Labels such as dyslexia, dyspraxia etc do not mean much without explanation. You will need to help your child to understand what their diagnosis means for them. For example, you can talk about the fact that everyone has different ways that they like to learn. Some people are visual learners and love to learn by reading books or looking at pictures. But there are also auditory learners who prefer to learn by listening to lectures and talking things through. Similarly, there are kinaesthetic learners who prefer hands-on learning activities.

Think of This as an Ongoing Conversation and Share Information Gradually

It is never too early to talk to your child about their differences, but you will need to explain them in a way that they understand, and this will change depending on their age. You do not want to overwhelm them with too much information too soon. A good way to do this would be to share some information and then allow your child to process this before sharing a little bit more. This will give them time to process what they have heard and apply it to their lives. They can always come back to you later for more information. Just remember to have these conversations when your child is free and not distracted.

Emphasise Their Strengths and Encourage Them to Nurture Them

All of us have strengths and weaknesses, and your child is no different, so it is important that they realise this. Having a learning difference is nothing to be ashamed of, but for some children, it can affect their self-confidence. Think about compiling a list of what they are good at and then discuss how they can nurture these strengths. Most importantly, this will teach them to see life as a whole, filled with both good and bad experiences. So, for every weakness they might be sad about, there’s a strength waiting for us to celebrate.

Discuss Life Skills That Might Help When Things Get Tough

There are life skills that can help children become more resilient. For example, there’s the idea of setting goals and working towards them. These are powerful tools worth teaching your child about. Perhaps together you can set some simple goals (e.g., perform a song for the family, finish their homework on time for a week, etc.) and outline the steps to achieve them? You may need to help them deal with any obstacles that may arise, so be prepared for that. These sorts of parent-child challenges will bring you both closer while teaching your child the skills to be more self-sufficient.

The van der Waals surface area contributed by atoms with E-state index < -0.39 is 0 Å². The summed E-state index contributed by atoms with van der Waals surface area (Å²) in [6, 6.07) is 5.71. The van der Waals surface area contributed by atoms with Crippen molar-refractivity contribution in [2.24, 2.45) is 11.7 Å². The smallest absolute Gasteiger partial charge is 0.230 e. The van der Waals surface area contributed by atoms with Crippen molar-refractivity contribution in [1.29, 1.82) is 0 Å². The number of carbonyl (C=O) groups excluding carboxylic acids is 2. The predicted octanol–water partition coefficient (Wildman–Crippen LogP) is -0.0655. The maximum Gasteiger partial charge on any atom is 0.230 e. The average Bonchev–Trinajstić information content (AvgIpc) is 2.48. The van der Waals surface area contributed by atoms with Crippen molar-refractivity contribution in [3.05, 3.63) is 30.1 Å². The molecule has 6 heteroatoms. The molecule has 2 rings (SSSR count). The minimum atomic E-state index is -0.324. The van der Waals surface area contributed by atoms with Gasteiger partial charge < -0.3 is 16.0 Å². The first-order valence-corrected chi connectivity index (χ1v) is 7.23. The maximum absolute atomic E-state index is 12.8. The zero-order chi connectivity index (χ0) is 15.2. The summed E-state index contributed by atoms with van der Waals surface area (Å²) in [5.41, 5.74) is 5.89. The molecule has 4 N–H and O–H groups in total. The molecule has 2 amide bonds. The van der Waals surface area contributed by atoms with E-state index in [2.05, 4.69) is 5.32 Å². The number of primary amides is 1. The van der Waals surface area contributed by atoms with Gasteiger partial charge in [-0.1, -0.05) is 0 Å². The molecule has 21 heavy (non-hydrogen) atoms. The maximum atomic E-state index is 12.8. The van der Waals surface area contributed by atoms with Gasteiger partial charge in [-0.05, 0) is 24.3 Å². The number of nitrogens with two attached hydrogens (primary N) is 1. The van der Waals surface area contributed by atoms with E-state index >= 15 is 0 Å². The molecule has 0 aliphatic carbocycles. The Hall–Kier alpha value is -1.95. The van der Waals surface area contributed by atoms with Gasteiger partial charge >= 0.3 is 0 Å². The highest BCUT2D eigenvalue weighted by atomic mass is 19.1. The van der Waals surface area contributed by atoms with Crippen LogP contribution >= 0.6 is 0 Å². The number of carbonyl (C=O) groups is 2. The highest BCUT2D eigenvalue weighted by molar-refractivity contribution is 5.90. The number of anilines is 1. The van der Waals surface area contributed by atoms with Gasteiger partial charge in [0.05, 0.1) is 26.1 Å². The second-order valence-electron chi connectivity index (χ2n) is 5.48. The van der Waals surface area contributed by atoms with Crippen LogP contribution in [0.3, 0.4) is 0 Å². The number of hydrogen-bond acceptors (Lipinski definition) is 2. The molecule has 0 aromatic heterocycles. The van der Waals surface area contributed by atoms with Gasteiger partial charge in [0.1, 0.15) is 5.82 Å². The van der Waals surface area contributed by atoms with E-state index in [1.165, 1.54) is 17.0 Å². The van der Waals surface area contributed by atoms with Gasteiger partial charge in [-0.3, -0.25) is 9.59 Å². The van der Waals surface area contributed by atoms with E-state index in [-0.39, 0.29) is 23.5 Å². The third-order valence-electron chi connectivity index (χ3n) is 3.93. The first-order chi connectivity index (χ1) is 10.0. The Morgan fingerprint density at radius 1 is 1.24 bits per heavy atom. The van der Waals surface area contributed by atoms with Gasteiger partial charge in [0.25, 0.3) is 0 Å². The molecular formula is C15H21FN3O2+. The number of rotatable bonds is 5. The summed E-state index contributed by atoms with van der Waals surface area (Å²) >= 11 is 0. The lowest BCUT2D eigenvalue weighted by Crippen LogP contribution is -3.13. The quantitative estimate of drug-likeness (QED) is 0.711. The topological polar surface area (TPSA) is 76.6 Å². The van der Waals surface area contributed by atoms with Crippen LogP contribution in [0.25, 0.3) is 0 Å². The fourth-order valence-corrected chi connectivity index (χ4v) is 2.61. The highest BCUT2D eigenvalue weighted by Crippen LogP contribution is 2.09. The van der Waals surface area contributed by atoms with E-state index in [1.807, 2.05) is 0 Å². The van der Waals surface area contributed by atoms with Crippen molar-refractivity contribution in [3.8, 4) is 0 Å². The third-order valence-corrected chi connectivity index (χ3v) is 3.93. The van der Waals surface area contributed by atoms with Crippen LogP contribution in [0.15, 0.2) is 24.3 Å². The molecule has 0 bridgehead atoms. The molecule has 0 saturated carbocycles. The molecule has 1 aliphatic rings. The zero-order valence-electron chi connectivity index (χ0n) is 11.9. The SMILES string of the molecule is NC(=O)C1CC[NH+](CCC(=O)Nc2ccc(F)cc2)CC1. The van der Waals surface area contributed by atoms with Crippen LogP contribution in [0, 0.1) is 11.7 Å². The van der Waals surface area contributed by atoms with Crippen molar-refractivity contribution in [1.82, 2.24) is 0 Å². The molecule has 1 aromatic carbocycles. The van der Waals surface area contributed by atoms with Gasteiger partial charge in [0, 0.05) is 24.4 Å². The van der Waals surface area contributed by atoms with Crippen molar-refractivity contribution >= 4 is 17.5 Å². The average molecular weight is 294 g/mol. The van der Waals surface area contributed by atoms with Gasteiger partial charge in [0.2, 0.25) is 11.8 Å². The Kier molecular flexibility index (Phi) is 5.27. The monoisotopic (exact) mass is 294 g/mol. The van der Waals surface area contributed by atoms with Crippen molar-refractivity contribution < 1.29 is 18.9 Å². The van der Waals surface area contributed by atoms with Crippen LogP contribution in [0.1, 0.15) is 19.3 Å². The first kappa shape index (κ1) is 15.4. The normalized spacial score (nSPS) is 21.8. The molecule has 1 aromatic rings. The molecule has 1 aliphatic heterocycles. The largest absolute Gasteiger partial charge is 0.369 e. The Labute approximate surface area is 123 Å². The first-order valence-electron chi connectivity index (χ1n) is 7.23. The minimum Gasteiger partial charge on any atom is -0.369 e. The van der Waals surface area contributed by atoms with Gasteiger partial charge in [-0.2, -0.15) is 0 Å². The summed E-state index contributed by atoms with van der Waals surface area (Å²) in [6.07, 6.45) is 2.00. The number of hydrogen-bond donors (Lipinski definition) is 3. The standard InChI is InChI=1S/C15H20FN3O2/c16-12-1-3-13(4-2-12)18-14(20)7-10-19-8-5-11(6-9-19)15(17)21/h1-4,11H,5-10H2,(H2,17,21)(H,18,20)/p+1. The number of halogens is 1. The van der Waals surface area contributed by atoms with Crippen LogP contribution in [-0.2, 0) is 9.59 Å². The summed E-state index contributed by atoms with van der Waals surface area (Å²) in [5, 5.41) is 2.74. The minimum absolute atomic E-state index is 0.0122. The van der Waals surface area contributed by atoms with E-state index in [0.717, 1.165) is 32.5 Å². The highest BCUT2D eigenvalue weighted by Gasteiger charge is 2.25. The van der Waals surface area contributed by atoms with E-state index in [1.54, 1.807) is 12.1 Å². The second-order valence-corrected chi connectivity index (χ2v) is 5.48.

Teach Your Child to Ask for Help When Needed

Encouraging your child to ask for help reinforces the idea that they do not need to hide or be ashamed of their learning differences. As they discover more about themselves, encourage them to share these with others. Teach them to share these discoveries with others. For example, at school, this openness gives the teacher a chance to accommodate your child’s needs.

Celebrate Motivational Stories and Examples of Other People with Learning Differences

It’ll help your child to know that their learning difficulties do not have to hold them back. A great way of doing this is to share the success stories of people they admire. For example, Ludwig van Beethoven had dyslexia, Daniel Radcliffe has dyspraxia, Justin Timberlake has ADHD and there are so many more successful people who are neurodivergent and learn differently. Remember though, this could also be the stories of friends and family.

Use Person-First Language

Try and use person-first language, which puts people before a diagnosis. For example, “You have dyslexia”, as opposed to “You’re dyslexic”. As your child becomes older, their preference for this may change, but person-first language puts less emphasis on their diagnosis being the entirety of their identity as opposed to just a small part of who they are. 

Be Open to Questions

It’s unlikely that after first speaking to your child about their diagnosis, the conversation will end. Continuing to communicate with them can create an open space for your child to feel comfortable talking to you about what they’re struggling with and ask any further questions they might have.

You might not be an expert on their condition, so may not have all the answers, but this can be a great time to educate yourself with as much knowledge as possible to best know how to help them.

There is an abundance of resources available that can support and educate your family. Whether your child has already been diagnosed, is showing signs, or you’d simply like to find out more, the following resources can point you in the best direction for further advice and specialist support.